On Monday, the House Special Committee on Homeland Security in Jefferson City unanimously passed several combined pieces of legislation designed to limit the use of drones by both private citizens and law enforcement.
The new bill, created from House Bills 178, 179, and 401, aims to limit the use of drones below 400 feet over private property.
There will be some exceptions, like for the army, for universities doing research, for professional surveillance projects, and so on.
Law enforcement agencies would also be prohibited from gathering information using drones without obtaining a warrant unless in emergency situations such as hostage crises or fires.
The new legislation is a response to several concerns raised during a public hearing in January, including those of farm owners who sought to limit the ability of drones to fly over their property and lobbyists for the agriculture industry.
Gene and Tamara Chastain, farm owners, reportedly testified that hunters using drones to herd deer off their land frightened and scattered their livestock.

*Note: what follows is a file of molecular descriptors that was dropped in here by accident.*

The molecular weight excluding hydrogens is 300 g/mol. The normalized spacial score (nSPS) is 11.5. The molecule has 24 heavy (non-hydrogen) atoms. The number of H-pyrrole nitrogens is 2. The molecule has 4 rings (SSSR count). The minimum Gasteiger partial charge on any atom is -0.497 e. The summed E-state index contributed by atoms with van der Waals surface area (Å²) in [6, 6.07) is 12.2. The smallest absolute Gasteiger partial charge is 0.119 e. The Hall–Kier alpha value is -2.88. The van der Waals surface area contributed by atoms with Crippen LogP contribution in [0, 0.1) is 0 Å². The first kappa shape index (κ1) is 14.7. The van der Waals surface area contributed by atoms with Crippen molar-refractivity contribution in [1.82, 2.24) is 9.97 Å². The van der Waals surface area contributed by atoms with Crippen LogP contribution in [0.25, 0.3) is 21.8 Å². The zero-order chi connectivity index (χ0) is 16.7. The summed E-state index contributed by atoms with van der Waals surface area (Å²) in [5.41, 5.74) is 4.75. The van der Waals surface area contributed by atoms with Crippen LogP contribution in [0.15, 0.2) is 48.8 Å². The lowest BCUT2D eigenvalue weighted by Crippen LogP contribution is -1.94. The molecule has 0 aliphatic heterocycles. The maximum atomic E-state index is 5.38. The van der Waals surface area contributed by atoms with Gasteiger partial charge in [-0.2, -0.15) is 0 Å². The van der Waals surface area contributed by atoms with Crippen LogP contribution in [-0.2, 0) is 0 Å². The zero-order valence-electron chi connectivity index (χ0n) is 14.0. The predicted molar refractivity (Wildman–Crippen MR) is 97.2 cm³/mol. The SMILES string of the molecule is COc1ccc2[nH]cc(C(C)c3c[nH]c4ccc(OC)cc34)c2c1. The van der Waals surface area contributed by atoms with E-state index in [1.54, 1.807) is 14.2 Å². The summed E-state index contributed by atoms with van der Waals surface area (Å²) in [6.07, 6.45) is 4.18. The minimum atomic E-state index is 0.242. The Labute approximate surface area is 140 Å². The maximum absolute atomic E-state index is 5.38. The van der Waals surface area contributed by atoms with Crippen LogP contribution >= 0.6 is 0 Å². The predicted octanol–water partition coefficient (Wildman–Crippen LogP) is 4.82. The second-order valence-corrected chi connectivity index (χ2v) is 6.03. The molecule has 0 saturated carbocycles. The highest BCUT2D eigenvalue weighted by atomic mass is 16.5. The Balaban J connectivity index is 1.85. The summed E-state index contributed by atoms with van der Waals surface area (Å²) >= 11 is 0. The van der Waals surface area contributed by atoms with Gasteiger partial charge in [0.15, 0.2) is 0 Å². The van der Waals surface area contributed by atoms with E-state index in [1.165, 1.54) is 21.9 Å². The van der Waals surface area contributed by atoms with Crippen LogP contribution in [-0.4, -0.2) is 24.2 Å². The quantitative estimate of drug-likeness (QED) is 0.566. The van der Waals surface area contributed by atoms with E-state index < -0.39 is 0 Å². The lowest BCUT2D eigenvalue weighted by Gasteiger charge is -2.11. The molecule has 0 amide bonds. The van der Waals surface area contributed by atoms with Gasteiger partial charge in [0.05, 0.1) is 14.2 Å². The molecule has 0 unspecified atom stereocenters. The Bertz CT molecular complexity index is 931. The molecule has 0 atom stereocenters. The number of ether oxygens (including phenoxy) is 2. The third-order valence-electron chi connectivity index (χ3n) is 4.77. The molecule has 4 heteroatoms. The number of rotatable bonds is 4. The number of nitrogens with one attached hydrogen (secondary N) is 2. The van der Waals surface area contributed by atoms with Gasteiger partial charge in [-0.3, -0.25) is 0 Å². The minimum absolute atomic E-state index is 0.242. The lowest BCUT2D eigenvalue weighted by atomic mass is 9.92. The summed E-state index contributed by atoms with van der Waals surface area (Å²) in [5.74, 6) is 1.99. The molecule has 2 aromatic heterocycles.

Stricter drone regulations increase penatly
The new legislation also increases the penalty for a violation of the existing law that prohibits the use of drones above open-air facilities, such as sports fields or outdoor theaters, from an infraction to a class A misdemeanor.
Opponents of the new legislation, however, expressed concerns about the state government's authority to broadly regulate drone use by private citizens.
The proposed legislation, however, will not limit the activities of any aircraft flown above 400 feet above ground.
The bill also bans unmanned aircraft from being flown above prisons and mental health facilities in accordance with existing state law.
The stricter drone regulations are in direct conflict with the Federal Aviation Administration (FAA), that has exclusive authority to regulate aviation safety, the efficiency of the navigable airspace, and air traffic control, among other things.
In a July 2018 statement, the FAA reiterated that, “State and local governments are not permitted to regulate any type of aircraft operations, such as flight paths or altitudes, or the navigable airspace.”
States and local governments are, however, allowed to regulate aircraft landing sites according to the FAA.
Let us know in the comments below what you think of the stricter drone regulations.
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